As the Road to Glory events have now begun in full swing we've been able to experience a sort of coming out party for kickboxing in the United States. With the first show of the series taking place in Tulsa, Oklahoma, and the second occuring yesterday in LA, we've been given a snapshot into how Glory plans to run the rest of the tournaments throughout the year.
We already know firsthand how well patriotism figures into ticket sales. Kevin Ross and the rest of the Can't Stop Crazy crew are pretty popular in California, while Randy Blake commands a sizable fan base in Oklahoma. In other countries, Mirko Cro Cop, Daniel Ghita, Badr Hari and Giorgio Petrosyan are all icons in their native lands. Plain and simple- a recognizable name and face, someone who speaks the language and represents it's people is what's going to draw fight fans into arenas and shell out money for pay per views. But while Glory's concept is solid, how well have they pulled it off?
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1. Big Names: If fans don't care about the fighters, what's the point? Glory understands this and they have made sure to get at least one well known American on each card. In the 95 kg tournament that person was Randy Blake- the golden boy of Tulsa. Eddie Walker took this title in LA, famed for his picture perfect knockout of Joe Schilling late in 2012. For all intents and purposes these were their tournaments, as much as the K-1 MAX finals in Greece belonged to Mike Zambidis. You could say having a well known local fighter competing is win-win: If they take the whole thing then their stock only rises internationally, and if they lose then whoever beats them instantly becomes a household name among the devoted few.
2. Local Promotors: Some could argue this point as bad, but I prefer to look at local promotion as a positive step-up for American kickboxing as a whole. With the two tournaments thus far being put on by XFC and WCK respectively, it gives small time organizations a chance to "strut their stuff," present their best fighters, put on an exciting shows, draw in a larger crowd, and cooperate with a big time kickboxing organization. While the production quality is significantly lower than if Glory threw the event themselves, we're seeing the beginnings of possible partnerships with promoters that have existed under the radar for quite a while.
3. Knockouts: Who doesn't love em'? At the end of the day, despite everything else, the fans come to see two human beings punch and kick each other in the face. The Road to Glory shows have been delivering just that. In Tulsa, only one fight in the main tournament went to a decision, a feat which was duplicated in Los Angeles. The worst possible outcome for these events is that they be boring. A boring fight without the draw of a big name means...well, it means you've got nothing, really.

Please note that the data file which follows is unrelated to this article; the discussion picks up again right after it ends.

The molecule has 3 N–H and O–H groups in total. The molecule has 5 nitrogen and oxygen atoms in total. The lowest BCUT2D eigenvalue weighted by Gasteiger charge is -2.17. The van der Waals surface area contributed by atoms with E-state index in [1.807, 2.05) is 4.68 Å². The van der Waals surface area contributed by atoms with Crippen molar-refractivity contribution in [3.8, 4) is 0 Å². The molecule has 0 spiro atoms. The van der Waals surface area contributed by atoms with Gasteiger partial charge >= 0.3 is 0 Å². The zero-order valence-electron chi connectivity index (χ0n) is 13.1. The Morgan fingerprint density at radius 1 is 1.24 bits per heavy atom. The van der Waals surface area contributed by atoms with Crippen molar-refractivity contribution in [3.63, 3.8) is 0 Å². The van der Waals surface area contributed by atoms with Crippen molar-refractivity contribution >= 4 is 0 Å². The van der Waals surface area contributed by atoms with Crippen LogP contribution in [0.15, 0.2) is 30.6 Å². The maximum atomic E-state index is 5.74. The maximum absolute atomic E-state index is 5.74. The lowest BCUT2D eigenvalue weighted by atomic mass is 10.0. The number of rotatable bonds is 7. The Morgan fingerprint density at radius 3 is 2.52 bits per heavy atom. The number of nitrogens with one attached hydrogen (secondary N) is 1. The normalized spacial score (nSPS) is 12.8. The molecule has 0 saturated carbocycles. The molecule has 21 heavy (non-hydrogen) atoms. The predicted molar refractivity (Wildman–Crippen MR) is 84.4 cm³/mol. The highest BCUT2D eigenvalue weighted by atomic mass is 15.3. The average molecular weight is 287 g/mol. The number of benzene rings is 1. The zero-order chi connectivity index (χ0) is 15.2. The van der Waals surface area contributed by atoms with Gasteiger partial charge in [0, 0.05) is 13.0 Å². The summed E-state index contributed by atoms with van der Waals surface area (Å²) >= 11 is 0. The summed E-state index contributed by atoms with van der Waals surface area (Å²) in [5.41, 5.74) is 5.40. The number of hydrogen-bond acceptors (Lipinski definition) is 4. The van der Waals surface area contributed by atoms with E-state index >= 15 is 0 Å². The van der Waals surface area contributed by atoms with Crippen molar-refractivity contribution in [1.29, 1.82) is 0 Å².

1. Who are these guys?: When trying to create a fan-base in a sport centered on individual athletes, you've got to make a case for why the common fan should care about who they're watching. Glory has done a particularly bad job at letting us know the credentials of the competitors in their tournaments. This is especially true when trying to build fighters into stars that Americans will fill stadiums for in the future. We don't need K-1 style video documentaries about their life, but a few words on twitter or facebook about their background, record, ANYTHING prior to the event, would be helpful when trying to remember their face months down the road.
2. Mismatches: When the entire opening round of your tournament is described as a "freakshow" it might be time to take a step back and re-evaluate your roster. While the United States has a pretty low level of stand-up talent compared to places like the Netherlands, France, or Japan, that does not mean certain individuals are not leagues above the rest. The fact that one of the top ranked 85 kg fighters in the US, Eddie Walker, is in the same tournament as a guy making his professional debut with a losing amateur record is a little ridiculous. There is plenty of talent at any weight class that could easily be found by looking just a little harder.
3. No Stream, No Video: We've been hearing for a while that the R2G shows will be broadcasted on CBS Sports at a later date. While it wouldn't be unreasonable to file this as a good thing, the fact of the matter is that all the excitement for these events will be gone by the time the videos air. One of the pillars of journalism is "immediacy." The longer it takes for a story to break, the less relevant it becomes. This is just as true in combat sports as anything else.
Being the first kickboxing organization to make a solid push in the United States in years, Glory is not doing a bad job. Could it be better? Sure. But being two shows in is an optimal time to make changes. We all want kickboxing to suceed here in the states, and right now Glory is in the best position to make that happen. With 4 more R2G shows taking place in the US during 2013, it seems more and more of America's stars will find themselves under Glory contract. I'm looking forward to watching these shows at a later date on CBS sports, but as fight fans will tell you, nothing will ever compare to live action.